Sparkle Comes Home
So, what is a purebred Somali cat? I imagine you want to know. People often refer to Somalis as long-haired Abyssinians and that’s pretty close to the truth. Many decades ago, we long-haired cats began showing up in Aby litters. The breeders tried to keep us a secret and quietly gave us away—after all, we certainly didn’t fit the Abyssinian breed standard! But we were just too pretty to be pushed off to the side like that and eventually someone decided that a long-haired Abyssinian was actually a good thing. So we started becoming our own breed.
While Somalis are not exactly rare, there really aren’t that many of us around when you compare us to Persians, Siamese, Orientals, or Abys. You can’t find a Somali just anywhere. My human had to go to Temecula to get me, and that’s nearly an hour and a half from where she and her boyfriend live.
There were actually a couple of Somali breeders who were closer, but I guess my human got to know the lady who owned my parents first. At least that’s what I hear—after all, it was before my time. Besides, she wanted a ruddy or red Somali and the other breeder she knew about specialized in dilutes—the lighter colors. I am a ruddy, and a fine example of one too. I should be—my parents are Miles Davis and Tina Turner.
Don’t laugh—it’s true! My breeder names her cats after blues performers. She didn’t name me, though—she feels that the new owners should feel free to name the kittens. So I didn’t get to be named after a blues singer. My human likes Billie Holiday and Bessie Smith, but she already has a cat named Binga and a foster cat named Boodie. “There are already too many B-cats around here,” she reasoned. So she decided to call me Sparkle. Her boyfriend, who never likes her names for cats, calls me “Squirrel Head.” Perhaps this is in honor of my human’s old cat, Harlot, who hunted squirrels, but that’s another story.
My human and her boyfriend came to get me on a Sunday in October. I was born on June 24, 2002 so I was just four months old. I really had no idea what to expect—I’d only met my new people once before and didn’t realize that they were going to take me far away from where I was raised. Before I knew what was happening, I was placed in a black mesh carrier with leopard print trim and whisked away. I was so taken by surprise that I cried during most of the trip and I wasn’t very hungry for a day or so. But considering what I was faced with when I got to my new home, who could blame me?
First off, two big, very hostile cats weren’t exactly pleased to welcome me. Binga, the tortoiseshell, who is about two years older than me, was rescued from the pound when she was an eight-week-old kitten. She’s tough and sort of a bully. She’s friendly to other people and likes licking them with her rough tongue, but she seemed to have a grudge against me right from the start.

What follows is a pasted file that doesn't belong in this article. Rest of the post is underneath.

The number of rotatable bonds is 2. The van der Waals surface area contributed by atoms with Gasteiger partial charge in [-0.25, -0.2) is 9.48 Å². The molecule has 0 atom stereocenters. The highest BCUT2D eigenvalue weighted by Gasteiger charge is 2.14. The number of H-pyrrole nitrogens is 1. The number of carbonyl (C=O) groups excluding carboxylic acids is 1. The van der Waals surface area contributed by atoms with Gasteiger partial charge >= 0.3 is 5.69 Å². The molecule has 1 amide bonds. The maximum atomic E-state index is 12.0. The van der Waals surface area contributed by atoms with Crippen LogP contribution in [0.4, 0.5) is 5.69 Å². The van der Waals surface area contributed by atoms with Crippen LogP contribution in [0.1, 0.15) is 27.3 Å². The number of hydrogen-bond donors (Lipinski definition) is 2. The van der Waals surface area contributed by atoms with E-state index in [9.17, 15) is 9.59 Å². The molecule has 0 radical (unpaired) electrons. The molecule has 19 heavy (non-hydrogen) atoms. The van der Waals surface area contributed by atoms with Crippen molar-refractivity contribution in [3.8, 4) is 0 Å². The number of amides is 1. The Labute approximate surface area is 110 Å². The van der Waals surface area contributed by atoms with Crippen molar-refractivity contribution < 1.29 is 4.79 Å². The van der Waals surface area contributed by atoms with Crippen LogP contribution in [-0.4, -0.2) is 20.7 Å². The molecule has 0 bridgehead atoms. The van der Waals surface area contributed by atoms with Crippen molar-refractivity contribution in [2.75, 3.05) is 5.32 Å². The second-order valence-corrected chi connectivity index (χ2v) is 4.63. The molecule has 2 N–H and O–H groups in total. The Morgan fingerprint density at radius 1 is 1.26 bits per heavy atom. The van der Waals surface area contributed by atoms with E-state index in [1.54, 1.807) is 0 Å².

Boodie wasn’t too fond of me either at first. She’s actually a purebred, too – she’s a Birman, although her flawed markings definitely indicate that she’s not show material (apparently it’s hard to get the markings just right on a Birman). But Boodie is also a rescue cat—she and her sister, Lucy, were found in a box in the parking lot of a vet clinic. After my human’s old cat died, she brought Boodie home because she needed to be “socialized”—she was frightened of people and would cringe and hiss at everyone. By the time I came home, Boodie was friendly enough with my human, her boyfriend and an occasional friend, but she was still a bit shy around most other people. She has never been shy around other cats, though—she’s a real cat’s cat. She became friends with Binga very quickly, especially because she let Binga beat her up and play rough—then she’d come back for more. Boodie is a very easily dominated cat. But even she wasn’t too thrilled when I showed up.
But the absolute worst thing about my new home was this big, loud, heavy creature that kept jumping around! I thought she was going to either eat me or crush me when I first saw her. I had no idea what she was—I’d never seen anything like that in my life. Someone said she was a “dog” and her name was Sushi. I’m told she’s harmless and she and Binga like to wrestle all the time, but still, I’d rather have nothing to do with her. When she comes too near me, I “explode”—at least that’s what my human calls it. Whatever you want to call it, it keeps this Sushi dog from coming too close to me. Good.
My first impression of my new home was rather dubious, to say the least. I didn’t mind being isolated from the other cats in the downstairs bathroom, and whenever I was allowed out, I spent most of my time in my human’s lap while she worked at the computer. Frankly, her office is a mess.
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